If you want to charge people to vote, I don't want your input on anything, especially who will lead the country.


Eh that's alright you either listen to my vote or we proceed to more drastic measures. Either way I win.



posted on Jan, 26 2017 @ 03:05 PM
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a reply to: Abysha


Nobody should pay out-of-pocket to vote. Nobody.


your not paying to vote your paying for a ID which is required for 98% of everyday life in the U.S..

besides that birth certificates are not public records they don't become public until 100 years after birth, not only that, they are the states you are paying for a abstract copy of the original one you are buying a copy from the state.

from pinellas county fl health dept.


Birth certificates are not public records. They only become public records 100 years following the birth.



Please Note: The birth certificate for a newborn is not automatically mailed to the parent after birth. The parent must apply for the birth certificate through a Vital Statistics office and pay the proper fee.

General Birth Certificate Information


when your born the hospital asks if your parents want them to apply for ssn, or do they want to. it's still free etheir way.

in fl to get a dl or IS this is required.


Primary Identification An Original or Certified of One of the Following Primary Identication Documents

Certified United States birth certificate, including territories and District of Columbia
Valid United States Passport or Passport Card
Consular Report of Birth Abroad
Certificate of Naturalization, Form N-550 or Form N-570
Certificate of Citizenship, Form N-560 or Form N-561

Proof of Social Security Number

Social Security Card
W-2 form
Pay check
SSA-1099
Any 1099


If you Do NOT have a Social Security Number:

If you do not have a social security number, you must bring a letter from the Social Security Administration indicating that you were never issued one. In addition, you will need to present at least one proof of ID from the following list:

A driver license from the District of Columbia, U.S. Territories, or one of our 50 states.
School record stating date of birth, which must contain the registrar’s signature.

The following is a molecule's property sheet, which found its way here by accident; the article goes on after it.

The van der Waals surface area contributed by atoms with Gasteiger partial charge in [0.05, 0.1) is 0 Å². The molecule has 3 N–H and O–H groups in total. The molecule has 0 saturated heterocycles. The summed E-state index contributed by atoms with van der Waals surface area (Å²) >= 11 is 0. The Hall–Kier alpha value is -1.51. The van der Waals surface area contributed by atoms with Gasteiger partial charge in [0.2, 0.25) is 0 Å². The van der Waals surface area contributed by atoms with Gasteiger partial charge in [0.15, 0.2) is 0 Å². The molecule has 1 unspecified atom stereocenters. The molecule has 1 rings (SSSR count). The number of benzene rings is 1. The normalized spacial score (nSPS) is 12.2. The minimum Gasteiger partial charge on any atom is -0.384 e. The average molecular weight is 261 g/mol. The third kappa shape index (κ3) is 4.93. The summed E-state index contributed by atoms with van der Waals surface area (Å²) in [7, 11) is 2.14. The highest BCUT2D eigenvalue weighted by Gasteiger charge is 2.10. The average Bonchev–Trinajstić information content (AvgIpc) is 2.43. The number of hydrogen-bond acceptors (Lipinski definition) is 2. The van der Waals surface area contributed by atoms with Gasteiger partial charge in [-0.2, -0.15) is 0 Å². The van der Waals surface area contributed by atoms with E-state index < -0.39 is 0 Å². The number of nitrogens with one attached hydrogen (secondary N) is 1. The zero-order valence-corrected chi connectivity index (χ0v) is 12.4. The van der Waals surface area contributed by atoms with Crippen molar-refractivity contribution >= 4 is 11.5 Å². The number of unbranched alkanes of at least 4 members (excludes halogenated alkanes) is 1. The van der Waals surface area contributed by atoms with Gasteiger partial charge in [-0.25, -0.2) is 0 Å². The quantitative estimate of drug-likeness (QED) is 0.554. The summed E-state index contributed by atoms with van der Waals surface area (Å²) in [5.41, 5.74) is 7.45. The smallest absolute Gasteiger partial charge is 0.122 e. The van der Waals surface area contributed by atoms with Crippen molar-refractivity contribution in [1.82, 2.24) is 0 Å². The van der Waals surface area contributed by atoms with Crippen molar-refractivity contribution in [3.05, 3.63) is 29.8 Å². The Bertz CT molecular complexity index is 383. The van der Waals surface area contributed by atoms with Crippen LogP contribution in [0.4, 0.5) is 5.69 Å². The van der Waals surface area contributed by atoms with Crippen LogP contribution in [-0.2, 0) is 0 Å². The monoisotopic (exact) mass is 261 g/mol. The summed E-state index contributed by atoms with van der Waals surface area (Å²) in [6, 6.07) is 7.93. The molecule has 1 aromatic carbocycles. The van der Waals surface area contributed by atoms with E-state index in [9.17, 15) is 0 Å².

Transcript of the birth record filed with a public officer charged with the duty of recording certificates.
Baptism certificate, which shows date of birth and the place of baptism.
Family Bible record or birth announcement in a baby book
An insurance policy on the customer’s life which has been in force for at least two years and has the month, day and year of birth.
United States military or military dependent identification card.
An identification card from the District of Columbia, U.S. Territories, or one of our 50 states.
Florida license record or identification card record.
Selective Service Registration (Draft Card).
Florida Vehicle Registration certificate (HSMV 83399, owner’s copy) obtained from the tax collector’s office where the customer’s vehicle was registered, Florida, or out-of-state registration certificate, if name and date of birth are shown.
Receipt copy of your last Florida driver license issuance.
Immigration form I-571.
Federal form DD-214 (military record).
Marriage certificate.
Court order, which includes legal name.
A Florida voter registration card, which was issued at least 3 months previously.
Parent consent form of minor, signed by the parent or legal guardian
Government issued out-of-country passport, driver license, or identification card
Concealed Weapons Permit

2 Proofs of Residential Address

Gather TWO of the following documents showing your residential address: (internet printouts or faxes of these documents are acceptable)

Deed, mortgage, monthly mortgage statement, mortgage payment booklet or residential rental/lease agreement
Florida Voter Registration Card
Florida Vehicle Registration or Title
Florida Boat Registration or Title (if living on a boat/houseboat)
A statement from a parent, step-parent or legal guardian of an applicant. The parent or guardian must reside at the same residence address, accompany the applicant and present "Proof of Residence Address"
A utility hook up or work order dated within 60 days of the application